IT HAS TAKEN A CRISIS for the Klamath River watershed to become widely perceived as a unitary whole. Naturally divided in two by the Siskiyou Mountains, with differing geographies upstream and down, separation is further complicated by modern economies and political boundaries. The basin lies in two states (Oregon and California) and six counties, and 60 percent of its land base is overlapped by the jurisdictions of half a dozen federal agencies. In September 2002, an estimated sixty-five thousand adult king salmon died of diseases associated with warm water and reduced flows as they made their way up the Klamath to spawn. In succeeding years, large numbers of juvenile salmon perished from diseases caused by poor water quality before they ever reached the sea. By 2006, commercial fishing seasons were reduced to protect the Klamath fishery — up until recently the third-largest in the continental United States — and to a point that was disastrous for the few surviving fishermen.
Yet 160 years ago, at least seven different runs of salmon had surged up the river in the millions, forming the base of an economy that supported a dozen native enclaves for several thousand years. What happened to the Klamath between 1850 (when Euro-Americans arrived in large numbers) and 2006? This is the question that Stephen Most tackles in his epical River of Renewal.
The Klamath can be read as an encapsulated history of bad water-management decisions. Virtually everyone involved is a victim; the salmon are merely the most dramatic. When the Link River Dam was constructed without fish ladders in the early 1920s, salmon were eliminated from the upstream half of the drainage. Over the next sixty years, six more dams would push salmon habitat farther and farther downstream, ostensibly to provide flood control and hydroelectric power. The Federal Energy Regulatory Commission is now considering whether or not to grant new, fifty-year licenses for the dams.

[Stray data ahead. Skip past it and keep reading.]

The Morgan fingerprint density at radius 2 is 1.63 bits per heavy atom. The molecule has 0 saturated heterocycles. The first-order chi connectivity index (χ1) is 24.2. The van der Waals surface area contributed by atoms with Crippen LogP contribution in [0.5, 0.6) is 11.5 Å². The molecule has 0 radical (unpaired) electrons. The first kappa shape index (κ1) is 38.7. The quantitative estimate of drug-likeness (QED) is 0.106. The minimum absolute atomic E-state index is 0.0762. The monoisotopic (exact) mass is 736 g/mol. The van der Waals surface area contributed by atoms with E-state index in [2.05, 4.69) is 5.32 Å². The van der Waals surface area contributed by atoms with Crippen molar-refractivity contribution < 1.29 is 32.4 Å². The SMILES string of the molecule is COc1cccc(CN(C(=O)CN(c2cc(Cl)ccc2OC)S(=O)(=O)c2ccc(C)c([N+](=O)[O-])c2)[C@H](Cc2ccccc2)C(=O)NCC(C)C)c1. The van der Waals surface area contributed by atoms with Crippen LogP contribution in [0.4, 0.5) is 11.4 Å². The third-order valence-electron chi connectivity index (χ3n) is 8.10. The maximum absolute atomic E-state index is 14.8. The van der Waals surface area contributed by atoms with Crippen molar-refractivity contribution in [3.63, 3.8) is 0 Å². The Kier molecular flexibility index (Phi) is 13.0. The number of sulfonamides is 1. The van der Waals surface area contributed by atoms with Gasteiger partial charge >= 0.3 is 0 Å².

Historically, the upper Klamath offered a wealth of wetlands, timber, and habitat for migrating waterfowl. Theodore Roosevelt and Gifford Pinchot were quick to recognize the remote territory as a public benefit and created there some of the first national forests and wildlife refuges. The unintended consequences of this were the creation of a theater for a last hurrah of the Homestead Act — most public lands had been either occupied or protected by this time — as veterans of World War I were offered land, and an early opportunity for the Bureau of Reclamation to flex its muscles by making those lands valuable by diverting irrigation water to them. The largest numbers of farmers now suffering water shortages are those veterans’ grandchildren. The crisis created by the cumulative mismanagement of resources has led to a social polarization between upstream and downstream users who fail to recognize their common predicament.
Most has spent a good part of the last two decades as a documentary filmaker and dramatist in the region, witnessing firsthand two of the most significant episodes of civil disobedience in the West in the last generation. Throughout the 1960s, the Yurok fished the lower Klamath, citing rights granted in an 1855 treaty and in violation of current state and federal laws, thus forcing a Supreme Court decision in 1973 that ruled in their favor.
Most tells these stories in the voices of the protagonists, who give the basin’s complex history an illuminating immediacy that infuses the entire book. It is a mark of his achievement that he has been able to make these historical, cultural, and environmental pieces into a comprehensive whole. River of Renewal is the best source available for those wishing to think clearly about this cumulative tragedy, as well as a first-rate model for regional land use history anywhere in the American West.